The updated computer has the same basic design as the original, the same Amlogic S905X quad-core ARM Cortex-A53 processor, the same Raspberry Pi-compatible 40-pin GPIO headers, and almost the same set of ports, including USB, Ethernet, and HDMI. But there are a few key differences, including a USB-C port for power (rather than micro USB). The new Sweet Potato has a list price of $35, but it’s currently on sale for $30.
Here’s a roundup of recent tech news from around the web.
Libre Computer’s new $35 Sweet Potato is a Raspberry Pi-like single-board PC that’s similar to the 6-year old Le Potato board, but which features upgrades including DDR4 memory, 16MB of SPI boot ROM storage, a PoE header and USB-C port for power.
Details for some of Intel’s upcoming Core Ultra “Meteor Lake-H” mobile chips have started to leak, including a new naming scheme and chips with up to 16 cores, 22 threads and speeds up to 5.1 GHz.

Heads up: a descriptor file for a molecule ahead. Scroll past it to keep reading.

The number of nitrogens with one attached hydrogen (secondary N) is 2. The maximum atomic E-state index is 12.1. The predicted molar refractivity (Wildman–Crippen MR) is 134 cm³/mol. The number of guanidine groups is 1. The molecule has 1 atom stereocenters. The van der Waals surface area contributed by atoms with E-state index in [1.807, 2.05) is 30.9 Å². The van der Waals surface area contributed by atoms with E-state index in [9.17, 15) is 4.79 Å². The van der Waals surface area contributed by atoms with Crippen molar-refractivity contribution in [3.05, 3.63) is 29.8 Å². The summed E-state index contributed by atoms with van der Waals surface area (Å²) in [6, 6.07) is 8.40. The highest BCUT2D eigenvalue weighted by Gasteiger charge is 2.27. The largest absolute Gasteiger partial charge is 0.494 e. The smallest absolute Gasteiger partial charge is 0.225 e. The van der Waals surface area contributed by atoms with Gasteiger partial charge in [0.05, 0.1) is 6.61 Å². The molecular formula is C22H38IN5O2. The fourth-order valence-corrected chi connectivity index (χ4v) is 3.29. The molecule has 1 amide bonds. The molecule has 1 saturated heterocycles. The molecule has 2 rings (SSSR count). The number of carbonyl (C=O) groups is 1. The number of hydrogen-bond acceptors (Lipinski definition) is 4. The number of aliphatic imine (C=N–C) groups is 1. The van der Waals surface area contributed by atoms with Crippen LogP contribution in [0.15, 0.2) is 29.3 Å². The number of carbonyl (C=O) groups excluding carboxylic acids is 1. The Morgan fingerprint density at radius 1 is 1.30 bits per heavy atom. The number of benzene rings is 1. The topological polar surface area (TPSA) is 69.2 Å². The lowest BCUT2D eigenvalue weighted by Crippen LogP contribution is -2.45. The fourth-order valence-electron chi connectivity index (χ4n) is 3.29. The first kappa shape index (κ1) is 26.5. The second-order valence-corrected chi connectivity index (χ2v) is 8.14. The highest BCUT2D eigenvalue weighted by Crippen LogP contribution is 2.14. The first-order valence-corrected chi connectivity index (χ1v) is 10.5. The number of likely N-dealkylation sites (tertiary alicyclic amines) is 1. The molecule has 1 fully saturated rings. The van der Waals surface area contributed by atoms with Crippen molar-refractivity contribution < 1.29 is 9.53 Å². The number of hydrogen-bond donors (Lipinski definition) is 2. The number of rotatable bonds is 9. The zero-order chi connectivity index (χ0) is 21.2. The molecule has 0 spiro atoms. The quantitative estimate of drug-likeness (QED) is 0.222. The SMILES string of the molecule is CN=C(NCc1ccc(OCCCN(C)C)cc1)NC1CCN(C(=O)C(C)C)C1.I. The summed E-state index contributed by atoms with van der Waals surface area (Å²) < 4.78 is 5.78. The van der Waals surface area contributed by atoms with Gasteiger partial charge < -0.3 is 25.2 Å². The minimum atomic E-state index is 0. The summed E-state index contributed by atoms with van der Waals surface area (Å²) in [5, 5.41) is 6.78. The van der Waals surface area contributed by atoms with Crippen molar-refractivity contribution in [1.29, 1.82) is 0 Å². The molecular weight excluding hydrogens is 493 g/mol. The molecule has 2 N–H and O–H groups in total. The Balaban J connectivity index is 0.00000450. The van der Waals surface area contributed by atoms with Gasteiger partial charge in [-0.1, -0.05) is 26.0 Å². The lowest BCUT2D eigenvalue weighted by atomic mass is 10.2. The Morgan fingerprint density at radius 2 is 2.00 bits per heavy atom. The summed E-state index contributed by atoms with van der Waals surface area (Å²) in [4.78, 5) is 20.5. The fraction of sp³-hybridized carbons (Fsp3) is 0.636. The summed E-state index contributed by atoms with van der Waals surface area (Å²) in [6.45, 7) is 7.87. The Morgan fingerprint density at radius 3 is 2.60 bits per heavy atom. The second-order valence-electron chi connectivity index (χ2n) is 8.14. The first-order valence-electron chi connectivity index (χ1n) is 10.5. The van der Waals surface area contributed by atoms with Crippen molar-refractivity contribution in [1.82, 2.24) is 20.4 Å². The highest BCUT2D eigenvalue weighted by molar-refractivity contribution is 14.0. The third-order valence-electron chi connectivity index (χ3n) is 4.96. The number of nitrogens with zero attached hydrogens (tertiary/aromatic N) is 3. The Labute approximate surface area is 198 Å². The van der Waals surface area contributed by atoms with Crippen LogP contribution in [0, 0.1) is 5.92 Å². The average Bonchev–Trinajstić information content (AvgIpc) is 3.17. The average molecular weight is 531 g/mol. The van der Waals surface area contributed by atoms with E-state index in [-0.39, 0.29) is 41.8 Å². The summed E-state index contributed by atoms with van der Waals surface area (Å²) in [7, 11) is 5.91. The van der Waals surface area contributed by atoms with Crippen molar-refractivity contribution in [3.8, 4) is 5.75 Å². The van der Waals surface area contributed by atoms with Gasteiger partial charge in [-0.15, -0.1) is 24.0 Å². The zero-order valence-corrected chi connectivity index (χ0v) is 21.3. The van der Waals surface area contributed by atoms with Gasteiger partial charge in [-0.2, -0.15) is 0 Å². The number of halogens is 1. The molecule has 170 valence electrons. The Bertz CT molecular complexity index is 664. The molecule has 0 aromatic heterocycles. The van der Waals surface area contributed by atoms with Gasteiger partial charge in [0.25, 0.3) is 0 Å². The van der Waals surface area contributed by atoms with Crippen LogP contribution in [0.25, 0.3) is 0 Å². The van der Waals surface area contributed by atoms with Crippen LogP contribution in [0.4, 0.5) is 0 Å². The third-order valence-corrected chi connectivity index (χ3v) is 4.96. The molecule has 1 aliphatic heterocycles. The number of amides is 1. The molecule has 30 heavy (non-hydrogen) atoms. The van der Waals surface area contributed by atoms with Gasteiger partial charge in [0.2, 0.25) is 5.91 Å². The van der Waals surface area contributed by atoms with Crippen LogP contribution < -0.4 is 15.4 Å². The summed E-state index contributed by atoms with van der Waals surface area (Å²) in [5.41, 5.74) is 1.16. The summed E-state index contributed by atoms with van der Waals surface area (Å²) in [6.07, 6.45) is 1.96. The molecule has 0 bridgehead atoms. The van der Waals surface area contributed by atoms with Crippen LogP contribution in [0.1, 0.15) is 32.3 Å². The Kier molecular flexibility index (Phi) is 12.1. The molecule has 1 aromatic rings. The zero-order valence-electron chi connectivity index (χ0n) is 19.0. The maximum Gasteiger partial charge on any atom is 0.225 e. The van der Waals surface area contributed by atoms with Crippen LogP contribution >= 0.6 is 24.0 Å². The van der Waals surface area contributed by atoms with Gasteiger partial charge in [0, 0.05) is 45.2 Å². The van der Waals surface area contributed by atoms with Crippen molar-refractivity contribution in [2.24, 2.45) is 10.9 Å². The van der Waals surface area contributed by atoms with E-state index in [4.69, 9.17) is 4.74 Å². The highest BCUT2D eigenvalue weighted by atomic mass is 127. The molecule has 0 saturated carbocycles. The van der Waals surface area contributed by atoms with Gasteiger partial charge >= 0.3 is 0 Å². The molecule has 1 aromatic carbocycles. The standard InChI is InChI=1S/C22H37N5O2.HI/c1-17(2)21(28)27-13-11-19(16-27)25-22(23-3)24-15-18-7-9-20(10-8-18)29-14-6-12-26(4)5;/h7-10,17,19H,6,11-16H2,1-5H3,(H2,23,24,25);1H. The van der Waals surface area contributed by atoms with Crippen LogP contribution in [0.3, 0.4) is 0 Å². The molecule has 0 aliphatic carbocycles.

Intel’s entire Raptor Lake Refresh desktop lineup allegedly leaked, with 35 to 12% chips featuring up to 24 cores and 32 threads.
Intel has announced that it’s “an investor in Arm.” While Arm’s chip designs are direct competitors to Intel’s x86_64 chips, Intel is growing its foundry business, which means manufacturing chips on competing architectures.
Google may delay the release of Android 14 by a month. Instead of launching in September, as planned, it will most likely be released in October when the Pixel 8 is launched, giving the company more time to squash remaining bugs.
It’s possible to sideload apps onto Android Automotive that wouldn’t normally be supported by the operating system designed for in-vehicle entertainment systems.
The GPD Win Mini reportedly has a great screen, touchpad, controllers, keyboard, and performance. But the controller area gets uncomfortably hot during long gaming sessions on pre-production models. GPD is said to be working on a fix though.